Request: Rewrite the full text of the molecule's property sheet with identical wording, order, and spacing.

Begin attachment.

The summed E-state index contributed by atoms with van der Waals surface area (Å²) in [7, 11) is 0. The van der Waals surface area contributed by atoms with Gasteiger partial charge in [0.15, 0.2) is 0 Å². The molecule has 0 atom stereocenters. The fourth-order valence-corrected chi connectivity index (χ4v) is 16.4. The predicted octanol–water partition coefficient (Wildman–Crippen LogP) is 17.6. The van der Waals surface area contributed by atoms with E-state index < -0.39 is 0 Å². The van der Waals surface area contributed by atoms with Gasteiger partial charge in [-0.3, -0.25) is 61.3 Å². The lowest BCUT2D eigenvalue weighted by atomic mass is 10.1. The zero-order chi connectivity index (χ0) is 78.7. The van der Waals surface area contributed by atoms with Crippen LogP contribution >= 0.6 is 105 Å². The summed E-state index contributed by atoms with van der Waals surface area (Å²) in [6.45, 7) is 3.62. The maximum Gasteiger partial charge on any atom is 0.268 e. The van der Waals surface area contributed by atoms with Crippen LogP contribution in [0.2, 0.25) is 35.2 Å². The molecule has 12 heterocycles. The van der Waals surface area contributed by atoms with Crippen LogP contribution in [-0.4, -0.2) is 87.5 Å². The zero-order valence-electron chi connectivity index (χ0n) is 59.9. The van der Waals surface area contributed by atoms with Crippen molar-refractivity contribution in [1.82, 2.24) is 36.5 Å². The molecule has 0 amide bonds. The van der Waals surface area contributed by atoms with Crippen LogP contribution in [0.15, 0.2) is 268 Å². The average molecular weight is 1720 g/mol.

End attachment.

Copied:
The summed E-state index contributed by atoms with van der Waals surface area (Å²) in [7, 11) is 0. The van der Waals surface area contributed by atoms with Gasteiger partial charge in [0.15, 0.2) is 0 Å². The molecule has 0 atom stereocenters. The fourth-order valence-corrected chi connectivity index (χ4v) is 16.4. The predicted octanol–water partition coefficient (Wildman–Crippen LogP) is 17.6. The van der Waals surface area contributed by atoms with E-state index < -0.39 is 0 Å². The van der Waals surface area contributed by atoms with Gasteiger partial charge in [-0.3, -0.25) is 61.3 Å². The lowest BCUT2D eigenvalue weighted by atomic mass is 10.1. The zero-order chi connectivity index (χ0) is 78.7. The van der Waals surface area contributed by atoms with Crippen LogP contribution >= 0.6 is 105 Å². The summed E-state index contributed by atoms with van der Waals surface area (Å²) in [6.45, 7) is 3.62. The maximum Gasteiger partial charge on any atom is 0.268 e. The van der Waals surface area contributed by atoms with Crippen LogP contribution in [0.2, 0.25) is 35.2 Å². The molecule has 12 heterocycles. The van der Waals surface area contributed by atoms with Crippen LogP contribution in [-0.4, -0.2) is 87.5 Å². The zero-order valence-electron chi connectivity index (χ0n) is 59.9. The van der Waals surface area contributed by atoms with Crippen molar-refractivity contribution in [1.82, 2.24) is 36.5 Å². The molecule has 0 amide bonds. The van der Waals surface area contributed by atoms with Crippen LogP contribution in [0.15, 0.2) is 268 Å². The average molecular weight is 1720 g/mol.